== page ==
Various artists from both the West and the East are working on one big theme, Brittany, but what they saw in this foreign land and what kind of approach they took were completely different. A painter who stared at the beauty of the scenery of Brittany and envisioned paradise, and a painter who sublimated the harsh realities of poverty and maritime accidents into his works. It was an ambitious exhibition that once again shed light on the individuality of each artist.

The event will be held until June 11, 2023 (Sun).

Overview of "Brittany, the Land of Admiration: A Country Seen by Monet, Gauguin, Seiki Kuroda, and Others"

exhibition period March 18 (Sat) – June 11 (Sun), 2023
venue National Museum of Western Art
Opening hours 9:30-17:30 (until 20:00 on Fridays and Saturdays)
*Open until 20:00 on May 1 (Mon), 2 (Tue), 3 (Wed/Holiday), 4 (Thu/Holiday)
*Admission until 30 minutes before closing
closing day Monday
*Excluding May 1st (Monday)
Viewing fee (tax included) General 2,100 yen, university students 1,500 yen, high school students 1,100 yen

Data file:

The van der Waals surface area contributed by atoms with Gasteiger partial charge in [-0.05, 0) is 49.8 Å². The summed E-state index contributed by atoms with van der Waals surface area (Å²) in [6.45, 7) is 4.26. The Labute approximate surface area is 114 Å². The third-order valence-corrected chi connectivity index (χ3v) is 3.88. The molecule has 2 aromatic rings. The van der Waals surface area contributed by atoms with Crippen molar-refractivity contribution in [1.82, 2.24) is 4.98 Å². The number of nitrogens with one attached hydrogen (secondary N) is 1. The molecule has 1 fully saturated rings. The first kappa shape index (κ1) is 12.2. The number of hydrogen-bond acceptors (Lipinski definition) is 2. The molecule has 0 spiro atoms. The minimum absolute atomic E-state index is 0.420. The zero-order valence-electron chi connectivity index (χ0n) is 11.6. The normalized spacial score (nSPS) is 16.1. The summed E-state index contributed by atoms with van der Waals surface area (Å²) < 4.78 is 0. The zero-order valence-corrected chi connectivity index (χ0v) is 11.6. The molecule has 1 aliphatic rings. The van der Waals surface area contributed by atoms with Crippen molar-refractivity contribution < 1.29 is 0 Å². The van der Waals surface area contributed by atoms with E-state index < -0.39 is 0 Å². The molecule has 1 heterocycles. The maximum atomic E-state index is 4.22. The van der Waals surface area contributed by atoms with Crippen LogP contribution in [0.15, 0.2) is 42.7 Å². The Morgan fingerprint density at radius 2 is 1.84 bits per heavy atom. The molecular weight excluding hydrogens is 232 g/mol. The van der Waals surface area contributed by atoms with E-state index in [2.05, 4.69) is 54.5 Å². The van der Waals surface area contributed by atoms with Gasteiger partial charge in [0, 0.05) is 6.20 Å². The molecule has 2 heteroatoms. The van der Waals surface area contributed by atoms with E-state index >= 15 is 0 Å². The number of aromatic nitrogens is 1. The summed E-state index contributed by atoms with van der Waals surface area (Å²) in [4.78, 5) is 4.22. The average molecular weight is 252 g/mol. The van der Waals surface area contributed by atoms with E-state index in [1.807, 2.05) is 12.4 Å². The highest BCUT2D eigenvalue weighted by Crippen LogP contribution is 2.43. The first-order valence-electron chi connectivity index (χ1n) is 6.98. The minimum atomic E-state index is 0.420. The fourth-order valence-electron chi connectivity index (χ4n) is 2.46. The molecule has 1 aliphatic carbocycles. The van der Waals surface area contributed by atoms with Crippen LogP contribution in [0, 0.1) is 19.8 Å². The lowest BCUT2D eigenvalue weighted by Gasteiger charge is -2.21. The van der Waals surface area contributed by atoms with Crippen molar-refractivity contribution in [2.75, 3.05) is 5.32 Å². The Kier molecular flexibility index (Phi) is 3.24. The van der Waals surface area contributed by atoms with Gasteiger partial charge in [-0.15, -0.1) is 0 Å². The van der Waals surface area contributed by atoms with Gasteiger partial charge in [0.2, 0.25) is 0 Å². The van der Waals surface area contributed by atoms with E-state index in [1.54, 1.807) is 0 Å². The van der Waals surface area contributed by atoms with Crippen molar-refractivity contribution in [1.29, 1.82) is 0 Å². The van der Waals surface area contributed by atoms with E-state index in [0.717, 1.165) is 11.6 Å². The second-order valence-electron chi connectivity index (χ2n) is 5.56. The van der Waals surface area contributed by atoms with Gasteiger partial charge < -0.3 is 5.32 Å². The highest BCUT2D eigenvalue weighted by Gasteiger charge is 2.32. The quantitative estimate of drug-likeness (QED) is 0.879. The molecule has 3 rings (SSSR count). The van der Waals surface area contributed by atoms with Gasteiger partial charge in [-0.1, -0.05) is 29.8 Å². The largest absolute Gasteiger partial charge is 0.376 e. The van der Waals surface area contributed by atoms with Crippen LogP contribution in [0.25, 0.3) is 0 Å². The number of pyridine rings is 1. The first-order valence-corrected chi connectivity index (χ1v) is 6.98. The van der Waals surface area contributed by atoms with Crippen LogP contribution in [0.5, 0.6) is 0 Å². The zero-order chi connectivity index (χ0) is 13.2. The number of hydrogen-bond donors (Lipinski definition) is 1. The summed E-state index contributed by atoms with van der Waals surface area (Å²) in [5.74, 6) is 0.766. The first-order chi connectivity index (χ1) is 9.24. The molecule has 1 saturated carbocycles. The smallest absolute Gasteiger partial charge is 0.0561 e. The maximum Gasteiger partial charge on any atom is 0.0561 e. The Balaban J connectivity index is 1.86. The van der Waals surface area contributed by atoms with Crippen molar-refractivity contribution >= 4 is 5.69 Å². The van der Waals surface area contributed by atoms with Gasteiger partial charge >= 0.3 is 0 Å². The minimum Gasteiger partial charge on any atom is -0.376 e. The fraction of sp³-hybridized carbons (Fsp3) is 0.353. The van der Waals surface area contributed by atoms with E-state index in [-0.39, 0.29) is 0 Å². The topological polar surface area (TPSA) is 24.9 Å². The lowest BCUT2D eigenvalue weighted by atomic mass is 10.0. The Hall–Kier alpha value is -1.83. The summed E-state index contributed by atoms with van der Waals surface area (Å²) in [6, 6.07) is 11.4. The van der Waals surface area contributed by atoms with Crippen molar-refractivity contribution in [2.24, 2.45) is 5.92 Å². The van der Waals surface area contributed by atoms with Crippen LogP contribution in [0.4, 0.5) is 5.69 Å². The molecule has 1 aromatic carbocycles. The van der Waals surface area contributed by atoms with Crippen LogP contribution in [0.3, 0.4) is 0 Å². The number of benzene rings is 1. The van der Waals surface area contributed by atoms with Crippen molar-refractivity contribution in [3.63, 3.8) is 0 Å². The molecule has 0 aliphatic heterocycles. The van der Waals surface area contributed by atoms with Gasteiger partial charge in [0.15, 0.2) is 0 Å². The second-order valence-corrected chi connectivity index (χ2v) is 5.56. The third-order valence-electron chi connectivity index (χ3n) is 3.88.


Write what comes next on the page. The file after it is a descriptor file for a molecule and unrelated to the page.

※Junior high school students and younger, people with physical and mental disabilities and one attendant are free of charge. No need to purchase a ticket or make a reservation for a specific date and time.
*If you are a university student, high school student, junior high school student or younger, and have any kind of notebook, please present your student ID card or something that can confirm your age when you enter the museum.

For other details, please check the official page .

organizer National Museum of Western Art, TBS, Yomiuri Shimbun
patronage Embassy of France in Japan/Institut Francais Japan, TBS Radio
inquiry 050-5541-8600 (Hello Dial)
Exhibition official website https://bretagne2023.jp/

*The content of the article is as of the interview date (March 17, 2023). Please check the official website for the latest information.